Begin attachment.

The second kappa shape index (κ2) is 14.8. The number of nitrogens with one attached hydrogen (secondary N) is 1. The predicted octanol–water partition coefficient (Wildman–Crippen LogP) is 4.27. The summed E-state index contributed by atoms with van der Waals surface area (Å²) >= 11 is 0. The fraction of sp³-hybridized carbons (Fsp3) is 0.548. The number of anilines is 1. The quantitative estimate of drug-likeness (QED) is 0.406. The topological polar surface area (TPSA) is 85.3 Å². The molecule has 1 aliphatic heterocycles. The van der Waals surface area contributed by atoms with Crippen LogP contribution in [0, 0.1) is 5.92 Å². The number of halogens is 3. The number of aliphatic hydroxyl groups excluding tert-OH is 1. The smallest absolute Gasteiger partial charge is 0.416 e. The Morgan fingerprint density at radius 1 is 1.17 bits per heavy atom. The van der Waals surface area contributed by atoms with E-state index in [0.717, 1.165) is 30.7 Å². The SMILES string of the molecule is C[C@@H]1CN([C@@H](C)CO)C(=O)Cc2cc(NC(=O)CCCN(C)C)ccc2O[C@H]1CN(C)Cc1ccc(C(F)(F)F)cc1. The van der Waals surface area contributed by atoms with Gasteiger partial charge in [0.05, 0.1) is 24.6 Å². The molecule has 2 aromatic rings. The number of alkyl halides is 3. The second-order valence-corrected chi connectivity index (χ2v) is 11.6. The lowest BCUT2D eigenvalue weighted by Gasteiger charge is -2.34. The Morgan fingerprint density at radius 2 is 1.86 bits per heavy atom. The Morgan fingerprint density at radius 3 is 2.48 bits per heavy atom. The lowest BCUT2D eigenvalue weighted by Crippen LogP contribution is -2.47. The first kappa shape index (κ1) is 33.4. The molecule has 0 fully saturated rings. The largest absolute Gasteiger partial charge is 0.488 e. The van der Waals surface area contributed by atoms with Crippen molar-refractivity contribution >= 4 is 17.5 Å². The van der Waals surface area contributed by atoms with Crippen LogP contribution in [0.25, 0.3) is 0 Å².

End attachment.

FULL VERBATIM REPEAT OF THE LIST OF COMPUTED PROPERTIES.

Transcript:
The second kappa shape index (κ2) is 14.8. The number of nitrogens with one attached hydrogen (secondary N) is 1. The predicted octanol–water partition coefficient (Wildman–Crippen LogP) is 4.27. The summed E-state index contributed by atoms with van der Waals surface area (Å²) >= 11 is 0. The fraction of sp³-hybridized carbons (Fsp3) is 0.548. The number of anilines is 1. The quantitative estimate of drug-likeness (QED) is 0.406. The topological polar surface area (TPSA) is 85.3 Å². The molecule has 1 aliphatic heterocycles. The van der Waals surface area contributed by atoms with Crippen LogP contribution in [0, 0.1) is 5.92 Å². The number of halogens is 3. The number of aliphatic hydroxyl groups excluding tert-OH is 1. The smallest absolute Gasteiger partial charge is 0.416 e. The Morgan fingerprint density at radius 1 is 1.17 bits per heavy atom. The van der Waals surface area contributed by atoms with E-state index in [0.717, 1.165) is 30.7 Å². The SMILES string of the molecule is C[C@@H]1CN([C@@H](C)CO)C(=O)Cc2cc(NC(=O)CCCN(C)C)ccc2O[C@H]1CN(C)Cc1ccc(C(F)(F)F)cc1. The van der Waals surface area contributed by atoms with Gasteiger partial charge in [0.05, 0.1) is 24.6 Å². The molecule has 2 aromatic rings. The number of alkyl halides is 3. The second-order valence-corrected chi connectivity index (χ2v) is 11.6. The lowest BCUT2D eigenvalue weighted by Gasteiger charge is -2.34. The Morgan fingerprint density at radius 2 is 1.86 bits per heavy atom. The Morgan fingerprint density at radius 3 is 2.48 bits per heavy atom. The lowest BCUT2D eigenvalue weighted by Crippen LogP contribution is -2.47. The first kappa shape index (κ1) is 33.4. The molecule has 0 fully saturated rings. The largest absolute Gasteiger partial charge is 0.488 e. The van der Waals surface area contributed by atoms with Crippen molar-refractivity contribution >= 4 is 17.5 Å². The van der Waals surface area contributed by atoms with Crippen LogP contribution in [0.25, 0.3) is 0 Å².